Wednesday, 18 February 2015

Importance of Vocabulary Development

Research shows that reading and writing are interconnected and interdependent, and that a child’s literacy development is dependent upon the integration of both. The Common Core State Standards further emphasize vocabulary knowledge, close reading, and text-based writing as ways to improve students’ reading comprehension and academic achievement.

Vocabulary – an essential component of reading success

The Common Core State Standards (CCSS) emphasize the importance of vocabulary by making it one of the key components of the English Language Arts standards. A strong correlation exists between vocabulary development and one’s ability to read and write, and the National Reading Panel considers vocabulary one of the five essential skills in teaching children to read.
The problem is, the body cannot readily distinguish between a gorilla and a looming deadline or an upcoming test.  The Firehouse Effect is activated every time for every stress.  All defense measures are a go.

Reading – gaining deeper understanding of the text

The Common Core State Standards in English Language Arts require deep understanding of text, such as referring explicitly to text when answering questions. Rereading is an essential strategy and should be part of every student’s literacy practice. For example, when students begin to think about, learn, and apply the different genres of text and discipline-specific language, they are addressing the English Language Arts standards.

Writing – improves comprehension

Across all content areas, comprehension improves when students write about a text they are reading. Writing support such as graphic organizers, answering questions, and teaching specific text structures help to improve comprehension.

How do you integrate vocabulary, reading, and writing?

Pinecone Active Learning offers integrated reading comprehension, vocabulary development, English grammar, and writing for grades 1-8.

Pinecone Reading Comprehension

The Pinecone Reading program includes an extensive early comprehension series (READY READERS & ROCKET READERS) which are designed to promote reading for meaning. These beginning comprehension booklets provide a variety of exercises while developing new vocabulary.

The program continues with the nonfiction series (DISCOVERY READERS and STORY DETECTIVES) that contain great variety in subject matter and excellent thinking questions. Following the selections are questions that require students to find the main idea, identify sequence, and match vocabulary words to meanings.

Pinecone Vocabulary Development

The vocabulary section for first through fourth graders in our WORD WHIZ Series creates challenging activities to advance and strengthen basic language skills. Working with a list of twelve words and their definitions, the student engages in a variety of exercises, such as crossword puzzles, scrambled sentences, multiple choices, and matching. Sentence writing using these vocabulary words is also included. The WORD WHIZ booklets are interspersed with DISCOVERY READERS, STORY DETECTIVES and the TEST TAKERS Series (see below).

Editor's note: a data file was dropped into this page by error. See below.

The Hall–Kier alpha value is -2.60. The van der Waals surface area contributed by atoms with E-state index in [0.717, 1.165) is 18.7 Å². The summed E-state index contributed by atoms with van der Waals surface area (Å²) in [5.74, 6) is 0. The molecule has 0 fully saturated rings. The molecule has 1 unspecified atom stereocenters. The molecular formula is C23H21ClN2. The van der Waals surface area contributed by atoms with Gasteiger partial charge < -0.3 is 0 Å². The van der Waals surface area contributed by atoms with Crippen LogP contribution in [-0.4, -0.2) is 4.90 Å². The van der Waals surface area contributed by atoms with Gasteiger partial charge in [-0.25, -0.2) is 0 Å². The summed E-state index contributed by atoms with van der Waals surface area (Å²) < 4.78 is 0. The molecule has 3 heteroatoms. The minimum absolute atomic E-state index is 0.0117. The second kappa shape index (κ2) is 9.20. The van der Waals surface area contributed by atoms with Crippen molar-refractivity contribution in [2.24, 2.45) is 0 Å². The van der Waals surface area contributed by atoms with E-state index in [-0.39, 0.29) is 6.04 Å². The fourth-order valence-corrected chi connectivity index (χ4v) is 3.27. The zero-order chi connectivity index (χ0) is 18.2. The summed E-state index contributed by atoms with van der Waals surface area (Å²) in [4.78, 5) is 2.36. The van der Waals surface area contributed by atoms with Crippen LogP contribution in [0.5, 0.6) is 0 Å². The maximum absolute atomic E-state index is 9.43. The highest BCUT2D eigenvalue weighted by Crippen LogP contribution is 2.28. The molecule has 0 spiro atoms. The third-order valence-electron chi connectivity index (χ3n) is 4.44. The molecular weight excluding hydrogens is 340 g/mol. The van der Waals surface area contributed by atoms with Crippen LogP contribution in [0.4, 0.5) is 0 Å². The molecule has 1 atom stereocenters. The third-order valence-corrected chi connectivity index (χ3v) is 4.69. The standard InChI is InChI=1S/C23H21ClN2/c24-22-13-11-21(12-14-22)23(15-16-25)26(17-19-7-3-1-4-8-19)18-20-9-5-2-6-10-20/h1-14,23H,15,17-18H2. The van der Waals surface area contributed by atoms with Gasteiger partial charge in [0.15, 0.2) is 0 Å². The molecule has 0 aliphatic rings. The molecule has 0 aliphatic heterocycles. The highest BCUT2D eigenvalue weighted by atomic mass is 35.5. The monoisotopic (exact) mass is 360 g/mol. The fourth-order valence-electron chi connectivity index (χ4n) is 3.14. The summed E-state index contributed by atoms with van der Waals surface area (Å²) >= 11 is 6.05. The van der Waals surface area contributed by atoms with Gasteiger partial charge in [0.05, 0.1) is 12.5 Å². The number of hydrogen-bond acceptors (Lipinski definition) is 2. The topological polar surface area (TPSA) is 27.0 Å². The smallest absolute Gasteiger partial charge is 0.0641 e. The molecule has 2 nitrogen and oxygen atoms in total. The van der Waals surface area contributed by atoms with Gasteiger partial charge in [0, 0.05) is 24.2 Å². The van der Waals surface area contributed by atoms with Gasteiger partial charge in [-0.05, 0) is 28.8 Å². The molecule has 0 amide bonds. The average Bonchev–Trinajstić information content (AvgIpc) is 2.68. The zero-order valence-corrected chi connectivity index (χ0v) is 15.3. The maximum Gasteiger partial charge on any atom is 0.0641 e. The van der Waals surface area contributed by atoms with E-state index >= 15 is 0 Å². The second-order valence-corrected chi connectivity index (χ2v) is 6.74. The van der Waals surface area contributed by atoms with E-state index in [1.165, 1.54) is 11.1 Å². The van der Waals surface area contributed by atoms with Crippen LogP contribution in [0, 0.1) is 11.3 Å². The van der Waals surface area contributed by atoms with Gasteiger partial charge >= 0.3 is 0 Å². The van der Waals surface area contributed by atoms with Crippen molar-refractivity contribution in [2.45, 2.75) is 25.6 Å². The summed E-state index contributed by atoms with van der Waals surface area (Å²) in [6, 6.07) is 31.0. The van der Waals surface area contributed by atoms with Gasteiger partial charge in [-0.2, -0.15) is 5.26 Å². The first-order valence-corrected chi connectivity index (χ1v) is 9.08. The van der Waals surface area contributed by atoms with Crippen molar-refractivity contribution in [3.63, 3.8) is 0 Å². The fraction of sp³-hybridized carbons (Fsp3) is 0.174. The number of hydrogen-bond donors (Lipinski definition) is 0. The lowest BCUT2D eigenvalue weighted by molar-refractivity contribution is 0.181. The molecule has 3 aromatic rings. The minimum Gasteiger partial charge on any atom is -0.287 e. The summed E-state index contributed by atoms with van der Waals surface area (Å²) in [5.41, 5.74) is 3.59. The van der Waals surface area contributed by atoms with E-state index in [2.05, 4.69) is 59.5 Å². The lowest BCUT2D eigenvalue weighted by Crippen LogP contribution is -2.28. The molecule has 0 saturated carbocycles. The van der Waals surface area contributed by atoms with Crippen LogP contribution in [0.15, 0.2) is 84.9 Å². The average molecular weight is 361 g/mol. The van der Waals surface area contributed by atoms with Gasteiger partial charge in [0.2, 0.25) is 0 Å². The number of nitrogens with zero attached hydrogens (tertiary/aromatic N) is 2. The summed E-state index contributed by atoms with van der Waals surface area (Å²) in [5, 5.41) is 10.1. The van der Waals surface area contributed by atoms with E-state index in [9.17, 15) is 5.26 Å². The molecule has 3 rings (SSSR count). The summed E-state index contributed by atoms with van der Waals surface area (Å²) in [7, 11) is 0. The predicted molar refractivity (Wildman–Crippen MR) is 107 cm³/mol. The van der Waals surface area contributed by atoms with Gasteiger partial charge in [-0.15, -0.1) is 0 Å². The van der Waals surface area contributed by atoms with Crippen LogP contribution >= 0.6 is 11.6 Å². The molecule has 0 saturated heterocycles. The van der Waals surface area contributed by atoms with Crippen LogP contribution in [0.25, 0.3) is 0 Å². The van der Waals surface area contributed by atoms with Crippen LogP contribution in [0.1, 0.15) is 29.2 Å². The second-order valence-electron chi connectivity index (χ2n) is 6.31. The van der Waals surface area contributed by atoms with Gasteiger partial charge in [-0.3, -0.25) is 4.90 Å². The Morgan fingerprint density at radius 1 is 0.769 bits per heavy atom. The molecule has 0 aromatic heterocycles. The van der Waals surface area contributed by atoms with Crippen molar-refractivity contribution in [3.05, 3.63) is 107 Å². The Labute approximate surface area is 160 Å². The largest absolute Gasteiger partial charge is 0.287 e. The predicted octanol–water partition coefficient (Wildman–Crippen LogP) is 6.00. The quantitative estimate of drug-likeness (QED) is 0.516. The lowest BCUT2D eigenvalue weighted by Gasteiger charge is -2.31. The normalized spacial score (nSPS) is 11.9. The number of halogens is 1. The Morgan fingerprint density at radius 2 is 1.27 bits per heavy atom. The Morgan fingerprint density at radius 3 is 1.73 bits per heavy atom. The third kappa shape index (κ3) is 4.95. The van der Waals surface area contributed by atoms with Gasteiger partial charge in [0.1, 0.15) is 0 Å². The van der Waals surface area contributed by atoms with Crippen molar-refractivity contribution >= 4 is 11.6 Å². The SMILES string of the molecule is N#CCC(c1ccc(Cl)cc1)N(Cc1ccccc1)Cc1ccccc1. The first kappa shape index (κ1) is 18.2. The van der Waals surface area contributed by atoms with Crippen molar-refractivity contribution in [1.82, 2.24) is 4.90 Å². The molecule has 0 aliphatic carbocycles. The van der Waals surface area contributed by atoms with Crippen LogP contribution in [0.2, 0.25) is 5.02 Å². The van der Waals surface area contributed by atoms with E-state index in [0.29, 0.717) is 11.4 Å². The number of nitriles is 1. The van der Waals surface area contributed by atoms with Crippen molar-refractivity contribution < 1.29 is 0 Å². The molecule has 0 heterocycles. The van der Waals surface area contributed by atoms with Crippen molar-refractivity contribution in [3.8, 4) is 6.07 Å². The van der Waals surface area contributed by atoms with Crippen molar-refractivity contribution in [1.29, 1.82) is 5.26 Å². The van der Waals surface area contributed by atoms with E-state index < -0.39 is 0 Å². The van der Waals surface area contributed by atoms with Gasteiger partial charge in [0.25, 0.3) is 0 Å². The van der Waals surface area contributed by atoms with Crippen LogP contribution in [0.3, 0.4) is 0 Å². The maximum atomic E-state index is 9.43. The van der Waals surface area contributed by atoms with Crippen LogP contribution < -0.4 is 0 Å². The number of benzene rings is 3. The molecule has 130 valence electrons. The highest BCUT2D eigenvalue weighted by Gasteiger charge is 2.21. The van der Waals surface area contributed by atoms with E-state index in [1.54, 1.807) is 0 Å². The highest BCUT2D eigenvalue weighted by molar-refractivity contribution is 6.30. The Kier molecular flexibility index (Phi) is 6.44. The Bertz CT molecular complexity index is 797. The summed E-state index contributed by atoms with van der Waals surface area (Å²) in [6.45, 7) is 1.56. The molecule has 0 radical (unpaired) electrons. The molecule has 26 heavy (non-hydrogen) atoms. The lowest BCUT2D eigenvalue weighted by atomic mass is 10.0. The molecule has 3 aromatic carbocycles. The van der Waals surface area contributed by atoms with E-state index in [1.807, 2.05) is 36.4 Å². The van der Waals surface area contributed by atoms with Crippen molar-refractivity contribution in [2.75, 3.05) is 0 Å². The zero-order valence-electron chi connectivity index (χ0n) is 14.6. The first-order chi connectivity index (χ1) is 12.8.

Our more advanced vocabulary series consists of carefully selected words taken from literature, textbooks, and SAT prep books. Each word list gives parts of speech and concise definitions as well as using the word in a sentence. The exercises allow the student to apply understanding of the meaning of the word and test comprehension. Research has shown that a strong vocabulary is essential for strong comprehension.

Pinecone Grammar

Pinecone believes in a direct approach to grammar beginning with first grade work. This early start will help to build a strong grammar foundation. Our program simplifies learning grammar concepts, such as punctuation, capitalization, subject-verb agreement, and verb tenses. Good sentence construction and sentence diagramming are also addressed.

Our Reading students are assigned brief daily grammar work in addition to the daily reading assignments. Each GRAMMAR series is roughly equivalent to its corresponding grade level and is comprised of 20 to 30 sequential booklets.

Pinecone Writing

The PINECONE WRITING PROGRAM I presents the basic elements and strategies of writing in a step-by-step sequential manner. Like the Pinecone Math and Reading Programs, the material is presented in manageable pieces, with lots of practice for the student to fully understand each concept. For example, basic sentence structure (subject/predicate) is covered first. Later, Choosing a Topic is preceded by first learning how to identify topics in various paragraphs. Students also learn to identify statements that do not fit in a paragraph.

In addition to topic, the concepts of sequence, characters, feelings, settings, problems, and conclusions are systematically presented and practiced. The refinement stage teaches students how to organize a paragraph, how to use details and how to avoid over-used words. They are asked to think about the five senses in their writing. More tools are presented including the Five W's of who, what, where, when, and why. They are given lots of examples of boring versus interesting sentences and paragraphs. The Synonyms Chart can be helpful here. Also, the Content Checklist will provide a review of concepts learned and serve as a guide for checking what has been written at this point.